No security X-ray system has yet been produced that can make autonomous decisions for acceptable and reliable threat detection. All still heavily depend on human operators to view and interpret the images. It is vital that you understand, the limitations, as well as advantages, of X-ray as a security tool, in order to minimise possible problems and allow you to overcome them.
Varieties of Threats and Effects of Viewpoint
A threat item in a bag will always be harder to identify if it is rotated (seen at an unusual angle). Because we cannot predict how terrorists will conceal/position weapons and IEDs, screeners need to be trained to recognise threat items from all viewpoints. A screener may find it relatively easy to identify large, predictable threats like guns and larger knives viewed in familiar side profile – but if the weapon is viewed from above or from its end, it will be far more difficult to identify.
A best case scenario for the X-ray screener is a revolver that is lying on its side so that its shape is obvious. The same is true for a knife of substantial size if it is lying on its flat side. What becomes difficult, and where most operator training and judgment come into play, is when a weapon is in a different orientation so that it is viewed from the top, bottom, or back of the weapon.
A revolver will generally still have a revolver shape that reveals its cartridge. An automatic weapon viewed from the top, however, will produce an image that is an innocuous rectangle 4 inches or more in length. (Keep in mind that there are some weapons available today such that the length is less than 2 inches.) An automatic or semi automatic weapon viewed from the back is an even smaller rectangle. And, unfortunately, a knife can be very difficult to detect if it is viewed from above or from its end, or if it is made of any material other than metal.
And x-ray screeners aren’t just looking for more easily recognisable guns and large knives. Since the 9/11 attacks, even objects such nail scissors, razor blades, cigarette lighters, plastic knives and liquids are classified as potential threats by many airports.
Identifying explosives with x-ray is even more difficult than detecting weapons, because explosives do not have defined, predictable forms. They can be liquid or gas, or solid in any shape or size.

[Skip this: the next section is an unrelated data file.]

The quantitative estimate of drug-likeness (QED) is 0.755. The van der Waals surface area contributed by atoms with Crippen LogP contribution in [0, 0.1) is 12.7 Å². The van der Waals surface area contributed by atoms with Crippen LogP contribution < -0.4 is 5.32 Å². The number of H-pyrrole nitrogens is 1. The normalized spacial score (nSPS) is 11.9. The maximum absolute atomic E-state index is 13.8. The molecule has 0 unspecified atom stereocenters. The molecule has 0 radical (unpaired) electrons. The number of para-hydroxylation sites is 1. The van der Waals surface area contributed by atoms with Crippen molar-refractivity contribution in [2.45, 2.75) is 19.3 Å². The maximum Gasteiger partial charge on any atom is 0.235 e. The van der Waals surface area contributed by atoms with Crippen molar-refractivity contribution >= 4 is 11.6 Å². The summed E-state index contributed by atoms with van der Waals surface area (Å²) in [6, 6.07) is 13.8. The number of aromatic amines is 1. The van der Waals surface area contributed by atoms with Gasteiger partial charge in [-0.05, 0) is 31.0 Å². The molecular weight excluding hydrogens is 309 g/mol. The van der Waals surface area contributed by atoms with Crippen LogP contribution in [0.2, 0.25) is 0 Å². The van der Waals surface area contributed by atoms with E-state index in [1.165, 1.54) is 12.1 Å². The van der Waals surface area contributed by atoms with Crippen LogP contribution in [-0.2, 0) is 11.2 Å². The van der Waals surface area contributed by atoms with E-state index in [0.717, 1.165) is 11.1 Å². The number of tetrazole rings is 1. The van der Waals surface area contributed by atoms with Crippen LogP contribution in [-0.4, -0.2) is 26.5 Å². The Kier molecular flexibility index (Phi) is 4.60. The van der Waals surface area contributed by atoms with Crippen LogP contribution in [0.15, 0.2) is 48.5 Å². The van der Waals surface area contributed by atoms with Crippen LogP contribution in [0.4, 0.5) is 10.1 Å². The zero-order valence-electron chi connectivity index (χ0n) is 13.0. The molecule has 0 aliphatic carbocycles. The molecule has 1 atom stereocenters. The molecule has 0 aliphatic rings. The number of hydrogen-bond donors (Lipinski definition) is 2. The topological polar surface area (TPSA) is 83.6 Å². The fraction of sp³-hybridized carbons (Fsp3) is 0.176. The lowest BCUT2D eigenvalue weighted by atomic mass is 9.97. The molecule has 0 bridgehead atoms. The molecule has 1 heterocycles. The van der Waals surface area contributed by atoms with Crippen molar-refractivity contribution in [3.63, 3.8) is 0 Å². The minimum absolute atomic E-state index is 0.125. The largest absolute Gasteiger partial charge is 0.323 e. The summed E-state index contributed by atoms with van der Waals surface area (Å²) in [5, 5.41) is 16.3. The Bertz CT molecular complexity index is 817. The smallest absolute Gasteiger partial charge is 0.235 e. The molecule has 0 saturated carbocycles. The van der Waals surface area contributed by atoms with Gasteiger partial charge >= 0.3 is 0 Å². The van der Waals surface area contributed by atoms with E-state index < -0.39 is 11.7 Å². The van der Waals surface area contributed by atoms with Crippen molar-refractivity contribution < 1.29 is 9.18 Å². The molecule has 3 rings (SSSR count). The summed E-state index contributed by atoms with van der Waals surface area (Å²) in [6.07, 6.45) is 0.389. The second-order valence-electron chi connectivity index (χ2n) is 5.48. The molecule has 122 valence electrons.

Positioning of bags
Positioning of the bag is important, as it effects the orientation of the item to be screened in relation to the x-ray beam (which can be positioned for horizontal beam or vertical beam, depending on type of machine). Do not initially put a bag down on a conveyer belt such that the images captured will be of the narrowest perspective of the bag. Position the bag on its widest side to allow the x rays to penetrate the least amount of material.
If items within a bag cannot be seen clearly, the bag should always be repositioned. Changing the orientation of an object can produce a clearer profile, changing shapes, density and the overall appearance. Even if time is limited, an item should be examined from at least one additional angle, for example at 90 degrees from the angle of the original presentation of the bag.
Spacing of Bags
If the bags on an X-ray machine are too closely spaced, the images will pass through too quickly. It is also important to allow sufficient distance between the bags when loading the conveyer belt, so that the images of two bags do not overlap, resulting in a combined image.
X-Ray Opaque Areas
The intensity in an x-ray image is proportional to the number of x-ray photons that pass through objects on their way from the source to the receptor. Since different materials have different transparency properties, the intensity of an x-ray image depends on both the thickness and the type of material between the source and the receptor.